Plants perfume the air around them with a large range of volatile compounds that are critical for their reproduction, defense and internal signaling. These chemically diverse substances have long been studied by both chemists and biologists for their scientific importance, as well as their roles as perfumes, flavorings, pharmaceuticals, pest protection agents and modifiers of atmospheric chemistry. In 1999, a Gordon Research Conference on floral volatiles was initiated and later vegetative volatiles were also added to the agenda. This conference met four times (1999, 2002, 2007 and 2009). This new 2012 conference will have a broader basis and cover all plant volatiles, including those released by leaves, roots, flowers and fruit.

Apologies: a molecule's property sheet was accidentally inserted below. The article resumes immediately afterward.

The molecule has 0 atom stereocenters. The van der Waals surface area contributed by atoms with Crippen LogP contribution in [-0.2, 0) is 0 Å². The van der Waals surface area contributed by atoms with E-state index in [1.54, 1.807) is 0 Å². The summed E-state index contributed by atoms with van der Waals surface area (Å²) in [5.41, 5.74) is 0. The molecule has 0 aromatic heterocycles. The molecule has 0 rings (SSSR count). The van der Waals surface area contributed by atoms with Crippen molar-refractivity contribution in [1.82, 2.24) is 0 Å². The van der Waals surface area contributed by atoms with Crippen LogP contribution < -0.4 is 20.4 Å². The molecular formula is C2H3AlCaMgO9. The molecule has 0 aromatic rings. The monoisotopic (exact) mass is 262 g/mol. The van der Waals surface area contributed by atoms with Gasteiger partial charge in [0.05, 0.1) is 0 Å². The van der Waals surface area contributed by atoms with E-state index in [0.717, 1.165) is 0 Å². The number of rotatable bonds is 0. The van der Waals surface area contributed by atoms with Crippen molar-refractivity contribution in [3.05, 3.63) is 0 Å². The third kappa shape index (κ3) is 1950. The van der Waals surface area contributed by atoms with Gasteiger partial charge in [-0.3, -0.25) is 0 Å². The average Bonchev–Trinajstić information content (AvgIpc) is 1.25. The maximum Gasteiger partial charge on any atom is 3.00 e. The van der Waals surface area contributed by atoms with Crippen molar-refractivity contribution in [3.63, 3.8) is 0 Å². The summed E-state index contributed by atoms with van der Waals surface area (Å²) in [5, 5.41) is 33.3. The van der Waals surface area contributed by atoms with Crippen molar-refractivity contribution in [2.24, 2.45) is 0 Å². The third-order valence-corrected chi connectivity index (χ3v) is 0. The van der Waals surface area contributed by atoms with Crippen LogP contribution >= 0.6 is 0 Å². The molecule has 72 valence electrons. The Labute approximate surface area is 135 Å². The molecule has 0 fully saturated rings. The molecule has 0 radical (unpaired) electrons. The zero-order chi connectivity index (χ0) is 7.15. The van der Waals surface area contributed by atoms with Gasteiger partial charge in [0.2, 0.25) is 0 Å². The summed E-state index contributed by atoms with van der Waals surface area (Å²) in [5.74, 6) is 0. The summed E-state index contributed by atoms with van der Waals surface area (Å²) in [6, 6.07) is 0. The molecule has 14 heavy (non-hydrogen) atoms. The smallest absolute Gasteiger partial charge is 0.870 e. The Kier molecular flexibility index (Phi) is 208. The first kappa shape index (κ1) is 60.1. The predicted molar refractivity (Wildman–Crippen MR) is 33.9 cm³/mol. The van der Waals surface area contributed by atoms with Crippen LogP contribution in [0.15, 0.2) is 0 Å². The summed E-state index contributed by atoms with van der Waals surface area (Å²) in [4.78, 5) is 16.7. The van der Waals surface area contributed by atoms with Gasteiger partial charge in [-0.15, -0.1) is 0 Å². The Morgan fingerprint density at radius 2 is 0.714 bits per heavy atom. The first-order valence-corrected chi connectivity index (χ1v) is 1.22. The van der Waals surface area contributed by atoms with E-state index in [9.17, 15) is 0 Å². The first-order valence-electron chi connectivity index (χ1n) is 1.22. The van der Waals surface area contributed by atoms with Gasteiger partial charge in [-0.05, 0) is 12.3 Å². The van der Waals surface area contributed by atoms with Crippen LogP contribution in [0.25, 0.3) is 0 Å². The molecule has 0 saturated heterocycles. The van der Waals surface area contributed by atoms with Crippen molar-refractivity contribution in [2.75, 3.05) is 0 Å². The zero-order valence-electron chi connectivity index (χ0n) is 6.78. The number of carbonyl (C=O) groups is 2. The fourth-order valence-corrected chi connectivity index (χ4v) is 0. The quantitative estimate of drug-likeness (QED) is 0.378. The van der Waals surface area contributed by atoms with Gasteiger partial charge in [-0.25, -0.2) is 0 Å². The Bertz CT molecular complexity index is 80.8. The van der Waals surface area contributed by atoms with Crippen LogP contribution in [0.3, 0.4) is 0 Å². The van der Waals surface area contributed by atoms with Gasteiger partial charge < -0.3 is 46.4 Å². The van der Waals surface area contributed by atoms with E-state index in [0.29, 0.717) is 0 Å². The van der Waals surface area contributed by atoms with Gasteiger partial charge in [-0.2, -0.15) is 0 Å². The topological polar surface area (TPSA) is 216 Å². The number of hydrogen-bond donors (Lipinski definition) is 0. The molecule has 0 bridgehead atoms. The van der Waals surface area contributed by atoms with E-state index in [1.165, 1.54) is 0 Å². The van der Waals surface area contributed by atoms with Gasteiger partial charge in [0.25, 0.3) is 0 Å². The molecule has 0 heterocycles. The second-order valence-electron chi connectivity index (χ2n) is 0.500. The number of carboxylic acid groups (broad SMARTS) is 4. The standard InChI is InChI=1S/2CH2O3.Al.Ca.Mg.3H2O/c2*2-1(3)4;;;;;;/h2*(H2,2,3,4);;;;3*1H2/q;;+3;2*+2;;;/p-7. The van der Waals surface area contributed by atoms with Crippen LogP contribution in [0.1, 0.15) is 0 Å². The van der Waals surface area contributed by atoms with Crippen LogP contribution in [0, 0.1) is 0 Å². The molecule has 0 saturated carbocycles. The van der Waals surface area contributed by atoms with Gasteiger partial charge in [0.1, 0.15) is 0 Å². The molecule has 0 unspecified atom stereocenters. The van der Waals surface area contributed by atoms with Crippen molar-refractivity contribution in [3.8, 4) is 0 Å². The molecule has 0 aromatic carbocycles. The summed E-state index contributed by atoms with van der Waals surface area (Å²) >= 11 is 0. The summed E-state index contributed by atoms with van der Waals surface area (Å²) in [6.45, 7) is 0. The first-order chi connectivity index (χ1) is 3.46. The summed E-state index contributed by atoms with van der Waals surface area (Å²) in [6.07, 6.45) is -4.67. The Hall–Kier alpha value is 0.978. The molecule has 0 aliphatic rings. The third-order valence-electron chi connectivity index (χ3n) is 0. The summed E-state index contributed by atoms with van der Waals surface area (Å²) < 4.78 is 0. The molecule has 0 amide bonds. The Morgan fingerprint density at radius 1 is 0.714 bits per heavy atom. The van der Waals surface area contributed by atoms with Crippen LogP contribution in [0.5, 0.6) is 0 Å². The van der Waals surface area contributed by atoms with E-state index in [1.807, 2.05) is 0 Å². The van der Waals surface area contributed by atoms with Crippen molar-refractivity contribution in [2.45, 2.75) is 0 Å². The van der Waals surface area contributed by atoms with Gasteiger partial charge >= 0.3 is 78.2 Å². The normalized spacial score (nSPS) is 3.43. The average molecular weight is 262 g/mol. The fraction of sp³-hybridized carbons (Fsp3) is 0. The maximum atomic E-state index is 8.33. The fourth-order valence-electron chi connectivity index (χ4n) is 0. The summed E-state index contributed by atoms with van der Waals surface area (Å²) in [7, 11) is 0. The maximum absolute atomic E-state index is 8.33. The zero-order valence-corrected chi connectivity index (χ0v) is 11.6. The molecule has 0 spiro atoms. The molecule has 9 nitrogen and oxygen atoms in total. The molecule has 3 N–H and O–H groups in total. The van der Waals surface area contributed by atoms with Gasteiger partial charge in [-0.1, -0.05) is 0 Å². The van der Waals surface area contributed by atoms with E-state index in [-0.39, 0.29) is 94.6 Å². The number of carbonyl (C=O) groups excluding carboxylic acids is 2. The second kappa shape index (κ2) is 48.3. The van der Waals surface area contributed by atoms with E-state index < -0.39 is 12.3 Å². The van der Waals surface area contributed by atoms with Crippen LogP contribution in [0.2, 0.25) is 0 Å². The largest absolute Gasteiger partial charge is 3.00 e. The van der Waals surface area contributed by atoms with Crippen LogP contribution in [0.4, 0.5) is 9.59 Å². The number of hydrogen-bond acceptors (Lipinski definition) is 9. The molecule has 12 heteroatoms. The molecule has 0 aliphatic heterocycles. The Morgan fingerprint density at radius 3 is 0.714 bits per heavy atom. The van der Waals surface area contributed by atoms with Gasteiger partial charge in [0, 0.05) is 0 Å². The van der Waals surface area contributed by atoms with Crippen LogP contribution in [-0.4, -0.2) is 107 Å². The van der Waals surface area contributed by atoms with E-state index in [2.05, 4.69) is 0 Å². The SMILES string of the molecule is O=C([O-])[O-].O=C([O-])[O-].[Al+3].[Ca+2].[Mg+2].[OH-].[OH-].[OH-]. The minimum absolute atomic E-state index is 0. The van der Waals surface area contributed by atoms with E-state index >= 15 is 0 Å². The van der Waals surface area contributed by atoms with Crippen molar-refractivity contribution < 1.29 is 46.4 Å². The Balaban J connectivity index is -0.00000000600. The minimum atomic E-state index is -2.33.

The new Gordon Research Conference on Plant Volatiles will take a multi-disciplinary approach to its subject treating both basic and applied aspects in depth. A central theme will be the function of volatiles in plant defense, reproduction and communication, as well as their importance in the evolution of plants and the animals, fungi and microbes that interact with them. On the plant side, the multi-faceted mechanisms by which plants synthesize, store and release volatiles will also be covered. On the animal side, the ways in which animals, including pollinators, herbivores and herbivore enemies perceive volatiles will be examined. In addition, some of the many uses of volatiles in foods, beverages and agriculture will also be included because many important findings in the volatiles field have come directly from research with an applied motivation. The aim is to bring together researchers from fields as different as food chemistry, insect neurobiology, plant enzymology and pollination ecology to exchange their latest results, share ideas and start new collaborations on plant volatiles in an inter-disciplinary context.